A recent interim analysis reported results in 51 patients with serious bleeding and 39 patients requiring an urgent procedure. Administration of 5 g of intravenous idarucizumab resulted in rapid normalization of the dilute TT and ECT. In subjects with serious bleeding, hemostasis was restored at a median of 11.4 hours after idarucizumab injection. Normal intraoperative hemostasis was achieved in 92% of patients in the urgent procedure group.35 Idarucizumab has been submitted to the US Food and Drug Administration for approval.

Andexanet alfa.
Andexanet alfa (Portola Pharmaceuticals, San Francisco, CA) is a recombinant factor Xa protein which lacks catalytic and membrane binding activity, but retains the ability to bind factor Xa inhibitors.36 It is currently under clinical development for specific reversal of factor Xa inhibitor anticoagulant effect. In vitro studies showed dose-dependent correction of abnormal anti-Xa activity induced by rivaroxaban, apixaban, betrixaban, and edoxaban.36,37 In rats treated with rivaroxaban, apixaban, and betrixaban, andexanet corrected the international normalized ratio (INR).36 It corrected abnormal coagulation assays and reduced blood loss following liver laceration in rivaroxaban-treated rabbits.36 In healthy volunteers receiving apixaban, andexanet dose-dependently decreased anti-Xa activity compared to placebo.38 Preliminary results of a phase III study showed that andexanet reversed apixaban-induced coagulation test and thrombin generation abnormalities compared to placebo in older healthy subjects (aged 55-73) (clinicaltrials.gov, identifier NCT02207725).39 Another ongoing phase III study is evaluating the effect of andexanet on rivaroxban-induced abnormal anti-Xa activity compared to placebo in older healthy subjects (aged 50-75) (clinicaltrials.gov, identifier NCT02220725). A prospective open-label cohort study assessing the efficacy and safety of andexanet in factor Xa inhibitor-treated patients with acute major bleeding is currently enrolling (clinicaltrials.gov, identifier NCT02329327). To achieve sustained correction of laboratory abnormalities, andexanet will likely need to be administered via bolus injection followed by continuous infusion. Andexanet administration is associated with a transient increase in prothrombin fragment F1.2 and thrombin-antithrombin complexes of unknown clinical significance, which has been attributed to an interaction with tissue factor pathway inhibitor (TFPI).38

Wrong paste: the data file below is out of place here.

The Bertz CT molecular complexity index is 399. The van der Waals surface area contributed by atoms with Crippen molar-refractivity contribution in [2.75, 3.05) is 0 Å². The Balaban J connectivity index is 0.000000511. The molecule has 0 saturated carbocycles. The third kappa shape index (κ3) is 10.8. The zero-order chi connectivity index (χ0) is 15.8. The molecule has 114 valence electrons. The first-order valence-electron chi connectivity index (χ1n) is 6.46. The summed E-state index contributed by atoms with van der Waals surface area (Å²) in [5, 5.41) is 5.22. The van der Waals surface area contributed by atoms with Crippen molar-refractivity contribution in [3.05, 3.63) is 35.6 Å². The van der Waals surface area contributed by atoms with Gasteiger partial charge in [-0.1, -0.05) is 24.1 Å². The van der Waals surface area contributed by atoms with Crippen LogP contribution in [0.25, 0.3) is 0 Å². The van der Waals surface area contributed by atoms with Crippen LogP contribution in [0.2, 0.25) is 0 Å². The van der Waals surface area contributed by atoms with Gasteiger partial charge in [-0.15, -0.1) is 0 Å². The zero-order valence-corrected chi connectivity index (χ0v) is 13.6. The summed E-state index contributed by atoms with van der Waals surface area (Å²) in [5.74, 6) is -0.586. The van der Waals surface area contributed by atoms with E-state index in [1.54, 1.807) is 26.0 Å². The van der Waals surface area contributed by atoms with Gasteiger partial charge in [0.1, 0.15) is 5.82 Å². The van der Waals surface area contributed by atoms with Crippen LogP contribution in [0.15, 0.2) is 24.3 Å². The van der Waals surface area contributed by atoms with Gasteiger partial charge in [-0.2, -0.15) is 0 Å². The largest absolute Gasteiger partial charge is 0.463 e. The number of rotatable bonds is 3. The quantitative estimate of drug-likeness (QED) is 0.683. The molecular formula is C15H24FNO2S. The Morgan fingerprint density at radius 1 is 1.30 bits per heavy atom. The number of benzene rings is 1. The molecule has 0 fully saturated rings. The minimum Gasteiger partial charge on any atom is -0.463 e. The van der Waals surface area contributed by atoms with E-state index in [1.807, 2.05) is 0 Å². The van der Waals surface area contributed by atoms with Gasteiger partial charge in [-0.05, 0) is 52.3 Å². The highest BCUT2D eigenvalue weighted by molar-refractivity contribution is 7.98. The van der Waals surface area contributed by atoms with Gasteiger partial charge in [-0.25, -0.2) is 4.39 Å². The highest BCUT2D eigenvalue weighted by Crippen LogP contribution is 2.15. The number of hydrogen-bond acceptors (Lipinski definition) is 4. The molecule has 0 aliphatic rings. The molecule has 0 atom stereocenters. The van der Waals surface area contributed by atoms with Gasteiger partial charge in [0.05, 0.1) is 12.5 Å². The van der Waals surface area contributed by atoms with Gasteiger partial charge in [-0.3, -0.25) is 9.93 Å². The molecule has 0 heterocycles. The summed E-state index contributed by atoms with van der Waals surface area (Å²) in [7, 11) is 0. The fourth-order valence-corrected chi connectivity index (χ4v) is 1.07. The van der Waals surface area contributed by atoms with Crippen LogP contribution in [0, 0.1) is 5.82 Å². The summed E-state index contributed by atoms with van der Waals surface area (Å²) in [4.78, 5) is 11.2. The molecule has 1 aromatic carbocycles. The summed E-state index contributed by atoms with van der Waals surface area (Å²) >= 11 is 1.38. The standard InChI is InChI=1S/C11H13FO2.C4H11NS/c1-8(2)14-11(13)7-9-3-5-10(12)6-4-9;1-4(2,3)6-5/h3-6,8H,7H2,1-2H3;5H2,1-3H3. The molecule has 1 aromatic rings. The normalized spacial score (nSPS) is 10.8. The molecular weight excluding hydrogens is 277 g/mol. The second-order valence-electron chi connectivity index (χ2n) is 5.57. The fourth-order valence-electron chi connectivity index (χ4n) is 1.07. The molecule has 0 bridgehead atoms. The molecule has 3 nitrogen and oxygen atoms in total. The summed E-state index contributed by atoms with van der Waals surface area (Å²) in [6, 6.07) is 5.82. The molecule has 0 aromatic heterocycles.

Suggested management strategy for DOAC-associated bleeding

In the absence of clinically available specific reversal therapies, supportive measures and urgent referral for procedural or surgical intervention are the mainstay of managing DOAC-associated bleeding complications (Figure 2). Initial clinical evaluation should focus on assessing hemodynamic stability, identifying the source of bleeding and risk stratifying based on degree of blood loss. Patient assessment should also include time elapsed since drug administration, renal function (particularly for dabigatran), and relevant co-medications (eg, antiplatelet therapies, cytochrome P450 3A4, or P-glycoprotein substrates). Nonspecific reversal agents (eg, PCC, APCC) should be reserved for patients who present with severe bleeding, or uncontrolled bleeding despite maximum supportive measures.
Patients with minor bleeding (eg, epistaxis, ecchymosis, menorrhagia) may be managed conservatively with emphasis on local hemostatic measures. Drug discontinuation can be considered in conjunction with assessment of underlying thromboembolic risk to establish net clinical benefit of withholding anticoagulant therapy. The short half-life and rapid onset of anticoagulant effect of DOACs may influence the decision to proceed with drug interruption.
In patients with moderate bleeding (eg, gastrointestinal bleeding), DOACs should be discontinued. Packed red blood cells and/or plasma should be transfused for actual or expected severe anemia and coagulopathy (eg, disseminated intravascular coagulation, dilutional coagulopathy), respectively. Platelet transfusion may be considered for patients receiving concomitant antiplatelet therapies.
Severe/life-threatening bleeding should be managed with life-supporting therapies and early referral for procedural or surgical intervention. Nonspecific reversal therapies (eg, PCC 50 U/kg, APCC 80 U/kg) may be considered based on limited, poor-quality evidence and potential thrombotic risk. Hemodialysis may be used to remove dabigatran, when feasible. Antifibrinolytic therapies (tranexamic acid, aminocaproic acid) and desmopressin (DDAVP) can also be considered.

Correspondence
Adam Cuker, Hospital of the University of Pennsylvania, 3 Dulles, 3400 Spruce St, Philadelphia, PA 19014, USA; Phone: 215-615-6555; Fax: 215-615-6599; e-mail: adam.cuker@uphs.upenn.edu.

Footnotes
Off-label drug use: None disclosed.